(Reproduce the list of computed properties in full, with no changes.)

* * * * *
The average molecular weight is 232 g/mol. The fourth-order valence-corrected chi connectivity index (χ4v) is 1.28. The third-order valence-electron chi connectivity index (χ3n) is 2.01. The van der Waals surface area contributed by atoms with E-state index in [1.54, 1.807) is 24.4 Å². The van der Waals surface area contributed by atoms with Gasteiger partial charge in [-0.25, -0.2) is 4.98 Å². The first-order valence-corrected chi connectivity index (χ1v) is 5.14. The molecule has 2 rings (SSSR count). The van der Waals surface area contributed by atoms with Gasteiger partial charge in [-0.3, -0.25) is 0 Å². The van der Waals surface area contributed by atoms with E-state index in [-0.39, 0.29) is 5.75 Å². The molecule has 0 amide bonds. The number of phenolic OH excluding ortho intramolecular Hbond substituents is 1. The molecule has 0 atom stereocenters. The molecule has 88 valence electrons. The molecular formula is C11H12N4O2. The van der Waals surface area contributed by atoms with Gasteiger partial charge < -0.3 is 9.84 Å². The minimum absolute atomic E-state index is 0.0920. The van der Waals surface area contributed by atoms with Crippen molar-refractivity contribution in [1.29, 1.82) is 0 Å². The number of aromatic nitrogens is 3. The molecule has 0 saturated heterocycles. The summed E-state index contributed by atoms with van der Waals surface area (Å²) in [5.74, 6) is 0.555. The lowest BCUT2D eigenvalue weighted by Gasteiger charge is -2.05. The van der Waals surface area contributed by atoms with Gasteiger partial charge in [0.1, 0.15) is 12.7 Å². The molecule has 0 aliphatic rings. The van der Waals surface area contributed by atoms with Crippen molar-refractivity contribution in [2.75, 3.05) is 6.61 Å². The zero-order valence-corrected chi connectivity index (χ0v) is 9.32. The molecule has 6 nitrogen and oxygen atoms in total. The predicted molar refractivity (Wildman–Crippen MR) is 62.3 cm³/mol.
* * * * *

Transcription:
The average molecular weight is 232 g/mol. The fourth-order valence-corrected chi connectivity index (χ4v) is 1.28. The third-order valence-electron chi connectivity index (χ3n) is 2.01. The van der Waals surface area contributed by atoms with E-state index in [1.54, 1.807) is 24.4 Å². The van der Waals surface area contributed by atoms with Gasteiger partial charge in [-0.25, -0.2) is 4.98 Å². The first-order valence-corrected chi connectivity index (χ1v) is 5.14. The molecule has 2 rings (SSSR count). The van der Waals surface area contributed by atoms with Gasteiger partial charge in [-0.3, -0.25) is 0 Å². The van der Waals surface area contributed by atoms with E-state index in [-0.39, 0.29) is 5.75 Å². The molecule has 0 amide bonds. The number of phenolic OH excluding ortho intramolecular Hbond substituents is 1. The molecule has 0 atom stereocenters. The molecule has 88 valence electrons. The molecular formula is C11H12N4O2. The van der Waals surface area contributed by atoms with Gasteiger partial charge < -0.3 is 9.84 Å². The minimum absolute atomic E-state index is 0.0920. The van der Waals surface area contributed by atoms with Crippen molar-refractivity contribution in [1.29, 1.82) is 0 Å². The number of aromatic nitrogens is 3. The molecule has 0 saturated heterocycles. The summed E-state index contributed by atoms with van der Waals surface area (Å²) in [5.74, 6) is 0.555. The lowest BCUT2D eigenvalue weighted by Gasteiger charge is -2.05. The van der Waals surface area contributed by atoms with Gasteiger partial charge in [0.1, 0.15) is 12.7 Å². The molecule has 0 aliphatic rings. The van der Waals surface area contributed by atoms with Crippen molar-refractivity contribution in [2.75, 3.05) is 6.61 Å². The zero-order valence-corrected chi connectivity index (χ0v) is 9.32. The molecule has 6 nitrogen and oxygen atoms in total. The predicted molar refractivity (Wildman–Crippen MR) is 62.3 cm³/mol.